Guided by the Core

When ideas are presented simply enough, they become guides to further action. The Heaths call this “generative analogy”, a decidedly un-sticky phrase, which simply means that the ideas tell us what to do. They use the example of Disney’s park employees, who are referred to as “cast members”; when they’re working, they’re “onstage”. By comparing employees to the cast of a theatrical production, Disney is providing them with a model for their actions that guides them even when no explicit rule or script tells them what to do. Should you scream at a kid who’s being rude? Would an actor stop in mid-scene to chastise a rude child in the audience? Then you’d better grin and bear it, Disney boy!

Compare the associations and meanings wrapped up in the idea of “cast members” with the kind of label your name-tag might have borne at your first job: maybe you were something like “customer relations associate”. Maybe you don’t remember — most of them aren’t too sticky. How does a customer relations associate act when someone is rude to them? Can a customer relations associate take her break in front of the store? (“Cast members” know the answer — absolutely not. You wouldn’t step off-stage and have a seat in the audience, would you?)

The key to simplicity lies in finding the core of your idea and presenting it in a powerful way. In some cases, simplicity itself is enough to make an idea sticky, but most of the time, simplicity works in tandem with the Heath’s other five principles. Next time, we attack the unexpected (or does it attack us?!). Until then, though, share your own ideas about simplicity in the forum.

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Last Updated on February 18, 2019

Why It’s Never Too Late To Redefine Yourself

Why It’s Never Too Late To Redefine Yourself

The ability to reinvent and redefine yourself is a bold, daring and purposeful choice. It doesn’t just happen. You have to make a conscious, intentional choice and then follow through.

If the thought of forging a new path, changing habits, thought patterns and your inner circle of friends scares you – you’re not alone. Change can be a very scary thing. It takes courage, fortitude and a bit of faith to decide to shed your old self and don a new persona. However, it is one of the most critical processes one must repeatedly endure in the pursuit of destiny. Change unlocks new levels of potential.

The Need for Change

Everyday when we wake up, we make a decision. We decide to follow our routine or we decide to go off script and shake things up a bit. For those who are creatures of habit, routine is comfortable, easy and produces very little stress. The problem with this is, after a while you stop growing.

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We all reinvent ourselves at some point in our lives. It is absolutely necessary to achieve certain levels of success.

Reflect back on who you were as a teenager and then who you were at 25. Those are two very different people. Most of us are completely different. Your thought patterns changed, your appearance, job, level of education and even your friends– changed. We like to refer to this as “growing up” or maturing and consider it to be one of life’s natural progressions. However the changes you made were purposeful and deliberate.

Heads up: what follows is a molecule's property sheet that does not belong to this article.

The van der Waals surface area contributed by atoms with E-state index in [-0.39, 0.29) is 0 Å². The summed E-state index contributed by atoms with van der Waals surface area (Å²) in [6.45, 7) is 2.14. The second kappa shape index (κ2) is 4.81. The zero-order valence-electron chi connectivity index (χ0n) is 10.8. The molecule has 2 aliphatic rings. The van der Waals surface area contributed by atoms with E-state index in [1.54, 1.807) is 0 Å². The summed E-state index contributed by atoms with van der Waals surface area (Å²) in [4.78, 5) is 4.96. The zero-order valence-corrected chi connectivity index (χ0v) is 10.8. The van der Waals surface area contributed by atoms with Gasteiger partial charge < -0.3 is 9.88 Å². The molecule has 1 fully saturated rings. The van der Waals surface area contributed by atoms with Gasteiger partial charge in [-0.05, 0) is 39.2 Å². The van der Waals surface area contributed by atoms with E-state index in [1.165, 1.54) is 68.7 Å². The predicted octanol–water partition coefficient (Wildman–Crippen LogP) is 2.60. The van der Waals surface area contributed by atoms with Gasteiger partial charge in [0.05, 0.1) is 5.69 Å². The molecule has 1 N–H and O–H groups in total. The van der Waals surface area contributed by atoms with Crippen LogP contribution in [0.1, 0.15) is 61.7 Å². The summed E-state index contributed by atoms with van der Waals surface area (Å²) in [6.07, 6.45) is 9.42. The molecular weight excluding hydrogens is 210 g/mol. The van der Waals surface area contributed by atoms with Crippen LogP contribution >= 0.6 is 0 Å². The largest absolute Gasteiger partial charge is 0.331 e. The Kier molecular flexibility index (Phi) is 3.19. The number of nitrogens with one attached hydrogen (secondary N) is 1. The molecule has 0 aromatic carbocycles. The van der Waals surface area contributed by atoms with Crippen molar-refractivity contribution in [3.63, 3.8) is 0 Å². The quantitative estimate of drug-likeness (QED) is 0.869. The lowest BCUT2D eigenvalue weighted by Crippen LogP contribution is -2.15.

This process must be a lifelong and continuous cycle. You are never too old to refresh yourself.

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Happy_old_man

    Signs It’s Time to Redefine

    “Just as established products and brands need updating to stay alive and vibrant, you periodically need to refresh or reinvent yourself.”– Mireille Guiliano

    So how do you know when it’s time for a system upgrade? There are signs along the way that alert you that it is time for an overhaul. The first sign is the feeling of being stuck. If you feel like you are in a rut, you’re bored with life or you need some newness and excitement, a self reinvention may be in order. Re-evaluate your life vision and your goals. Is that vision still valid and are your goals consistent with your vision and–are they achievable? If you are off course, it’s time for a change. If you are not moving forward and making progress, it’s time for a change.

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    In life, there’s no such thing as neutrality–you’re either moving forward or you are moving backward. Time constantly moves forward and if you are standing still, you are actually losing ground. No matter your age or stage in life– there is always room for improvement.

    “You’re never too old to set another goal or dream a new dream.” ~C. S. Lewis

    The second sign that you are due for a change is the occurrence of major life events in which change is forced upon you. Getting married, starting a new job, being promoted, ending a relationship, becoming a parenting or relocating are all prime opportunities to completely overhaul your life.

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    When these major shifts occur in your life–you have to shift with them. You can’t have a single mentality and have a successful marriage. You can’t remain selfish and irresponsible, and raise a healthy, well-adjusted child. You can’t be promoted to a supervisory position and keep the same subordinate attitude. Each level of success requires something different from you.

    Aronld in Predator

      Consider, for a moment, Arnold Schwarzenegger. People may have different opinions about his character and some of his life choices, but he is a master at reinventing himself. He achieved the ultimate success as a professional body builder by earning the title “Mr. Universe” three times. He then earned a tremendous amount of fame and fortune in the entertainment industry making action/adventure films. And in his latest role, he served two terms as the Governor of California. He succeeded as a professional body builder, a film star and a politician. Each role required massive amounts of change, commitment, strength and hard work.

      And if Arnold can do it…so can you!

      Featured photo credit: BK via flickr.com